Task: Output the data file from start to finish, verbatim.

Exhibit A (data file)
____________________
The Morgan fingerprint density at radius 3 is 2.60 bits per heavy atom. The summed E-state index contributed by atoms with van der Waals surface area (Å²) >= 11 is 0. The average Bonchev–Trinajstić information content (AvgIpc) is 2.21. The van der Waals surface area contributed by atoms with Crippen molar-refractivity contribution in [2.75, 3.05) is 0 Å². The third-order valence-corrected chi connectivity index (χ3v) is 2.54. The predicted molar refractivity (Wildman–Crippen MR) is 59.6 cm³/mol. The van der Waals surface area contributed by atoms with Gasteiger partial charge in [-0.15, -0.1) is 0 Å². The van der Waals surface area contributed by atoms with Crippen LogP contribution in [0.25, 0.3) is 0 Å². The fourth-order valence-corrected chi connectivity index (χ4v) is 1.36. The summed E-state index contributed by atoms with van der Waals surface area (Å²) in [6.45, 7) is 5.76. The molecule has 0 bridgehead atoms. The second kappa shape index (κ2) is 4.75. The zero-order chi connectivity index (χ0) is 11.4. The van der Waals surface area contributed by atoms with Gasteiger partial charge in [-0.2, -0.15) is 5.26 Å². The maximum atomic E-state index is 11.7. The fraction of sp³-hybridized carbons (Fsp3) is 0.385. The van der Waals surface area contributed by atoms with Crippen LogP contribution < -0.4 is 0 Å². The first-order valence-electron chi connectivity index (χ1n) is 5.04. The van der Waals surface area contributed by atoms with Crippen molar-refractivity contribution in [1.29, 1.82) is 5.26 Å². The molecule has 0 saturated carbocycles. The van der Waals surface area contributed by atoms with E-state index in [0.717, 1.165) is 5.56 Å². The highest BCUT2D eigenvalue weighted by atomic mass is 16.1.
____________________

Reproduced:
The Morgan fingerprint density at radius 3 is 2.60 bits per heavy atom. The summed E-state index contributed by atoms with van der Waals surface area (Å²) >= 11 is 0. The average Bonchev–Trinajstić information content (AvgIpc) is 2.21. The van der Waals surface area contributed by atoms with Crippen molar-refractivity contribution in [2.75, 3.05) is 0 Å². The third-order valence-corrected chi connectivity index (χ3v) is 2.54. The predicted molar refractivity (Wildman–Crippen MR) is 59.6 cm³/mol. The van der Waals surface area contributed by atoms with Gasteiger partial charge in [-0.15, -0.1) is 0 Å². The van der Waals surface area contributed by atoms with Crippen LogP contribution in [0.25, 0.3) is 0 Å². The fourth-order valence-corrected chi connectivity index (χ4v) is 1.36. The summed E-state index contributed by atoms with van der Waals surface area (Å²) in [6.45, 7) is 5.76. The molecule has 0 bridgehead atoms. The second kappa shape index (κ2) is 4.75. The zero-order chi connectivity index (χ0) is 11.4. The van der Waals surface area contributed by atoms with Gasteiger partial charge in [-0.2, -0.15) is 5.26 Å². The maximum atomic E-state index is 11.7. The fraction of sp³-hybridized carbons (Fsp3) is 0.385. The van der Waals surface area contributed by atoms with Crippen LogP contribution < -0.4 is 0 Å². The first-order valence-electron chi connectivity index (χ1n) is 5.04. The van der Waals surface area contributed by atoms with Crippen molar-refractivity contribution in [1.29, 1.82) is 5.26 Å². The molecule has 0 saturated carbocycles. The van der Waals surface area contributed by atoms with E-state index in [0.717, 1.165) is 5.56 Å². The highest BCUT2D eigenvalue weighted by atomic mass is 16.1.